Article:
Beloved Pololū

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By Leiana Carvalho, Grade 11, Kohala High School

Photo: Leiana Carvalho

Mai ka makani maikaʻi o Kohala welina me ke aloha kākou. ʻO wau ʻo Leiana Kuʻuwehiwaimapumekekaluheaonaʻaliiwahine Carvalho. ʻO Honomakaʻu, Kohala, Hawaiʻi kuʻu ʻāina hānau. ʻO Pololū au. ʻO Pololū kākou.

From the winds of Kohala greetings to you all. I am Leiana, born and raised in Honomakaʻu. I am Pololū. We are all, Pololū.

Pololū Valley is a sacred place to Kohala. This valley holds an extraordinary amount of mana to the past and our ancestors. The Kohala community possesses a unique history and relationship to this special place, a world hidden from malihini footsteps and parked cars. Our pilina to ʻāina is on many levels, through our genealogy as Kānaka, our kuleana to care for the land, and through our moʻolelo.

Our moʻokūʻauhau connects Pololū to the first kalo and Kānaka from whom we are all descended. Our kūpuna taught us that Pololū, Kohala, Hawaiʻi was first home to Wākea and Papa. Through their union we have ko Hawaiʻi Pae ʻĀina, kalo, and Kānaka. Pololū is also a beloved kalo variety to our people. It is from this place, and with this understanding, that it nourished our kūpuna. It allowed them to thrive in the valleys of Kohala through Hāmākua for centuries.

The Pololū stream is a treasured feature that supplies the brackish water pond found at the bed of the valley. The rich nutrients from this water would allow protein sources such as iʻa and ʻōpae to supplement the ancient diet. This allowed ka poʻe o Kohala to produce food and supply a prospering community.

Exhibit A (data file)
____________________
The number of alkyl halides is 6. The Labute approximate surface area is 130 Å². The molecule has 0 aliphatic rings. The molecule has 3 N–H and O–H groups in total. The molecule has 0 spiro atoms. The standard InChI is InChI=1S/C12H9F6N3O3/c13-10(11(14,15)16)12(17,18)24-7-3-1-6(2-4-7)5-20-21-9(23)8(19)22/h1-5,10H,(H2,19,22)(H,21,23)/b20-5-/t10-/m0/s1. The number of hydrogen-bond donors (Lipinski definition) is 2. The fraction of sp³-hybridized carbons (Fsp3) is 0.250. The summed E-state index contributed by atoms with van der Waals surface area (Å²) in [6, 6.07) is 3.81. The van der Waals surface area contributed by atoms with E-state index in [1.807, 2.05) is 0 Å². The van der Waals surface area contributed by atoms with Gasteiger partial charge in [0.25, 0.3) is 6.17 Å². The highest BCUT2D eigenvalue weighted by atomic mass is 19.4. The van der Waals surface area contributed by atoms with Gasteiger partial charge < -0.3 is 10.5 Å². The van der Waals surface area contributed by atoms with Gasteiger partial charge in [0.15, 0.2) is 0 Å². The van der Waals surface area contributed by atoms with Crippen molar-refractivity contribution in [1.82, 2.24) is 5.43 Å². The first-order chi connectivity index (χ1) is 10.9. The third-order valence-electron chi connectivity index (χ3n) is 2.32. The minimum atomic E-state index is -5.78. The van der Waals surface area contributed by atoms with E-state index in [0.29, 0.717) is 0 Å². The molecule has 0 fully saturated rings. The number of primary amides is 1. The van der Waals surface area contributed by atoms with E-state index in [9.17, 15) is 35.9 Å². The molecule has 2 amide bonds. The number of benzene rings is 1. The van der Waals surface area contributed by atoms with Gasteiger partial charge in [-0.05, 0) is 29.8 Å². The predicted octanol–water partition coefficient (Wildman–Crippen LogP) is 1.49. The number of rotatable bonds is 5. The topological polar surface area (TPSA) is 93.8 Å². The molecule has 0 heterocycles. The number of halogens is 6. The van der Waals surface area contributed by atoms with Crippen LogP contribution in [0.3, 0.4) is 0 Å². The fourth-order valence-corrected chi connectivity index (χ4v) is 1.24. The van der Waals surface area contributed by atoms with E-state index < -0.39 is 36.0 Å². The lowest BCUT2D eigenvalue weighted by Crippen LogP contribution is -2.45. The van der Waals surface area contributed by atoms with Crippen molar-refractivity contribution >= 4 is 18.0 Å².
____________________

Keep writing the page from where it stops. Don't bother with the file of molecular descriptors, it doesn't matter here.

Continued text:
This abundance of food sources made possible through ke kahawai nui o Pololū is a metaphor for the mixing of ethnicities that took place there too. When Chinese families migrated to Hawaiʻi, the production of rice began. They worked alongside each other to grow rice and kalo. I am both Hawaiian and Chinese. This valley was a meeting point where these two cultures came together resulting in a multicultural structure. Pololū valley holds a deep connection to my ʻohana where my two ancestors entwined. Mahalo e Pololū for raising me.

My grandfather, Galo Fernandez, was born and raised in Kohala ʻĀkau. “Back then, we got around this town on horseback,” he recalls. “Some of my greatest memories are going down in the valley. My friend Buzzy Sproat and I would ride horses down in the valley and stay at the cabin in ʻĀwini. We would hunt and bring home food to give [to] our families and friends.”

This tale is common to ʻohana of Kohala who call Pololū their home. To share in the bounty with loved ones on the journey home connects each person to Pololū. My grandfather was saddened to hear the news about plans to develop a parking lot and proposed subdivision on this sacred land. He proclaims, “I was in the valley so often, I was practically raised there, and it should not be used for money-making.”

Let us all remember our aloha to this wahi pana, Pololū, Kohala.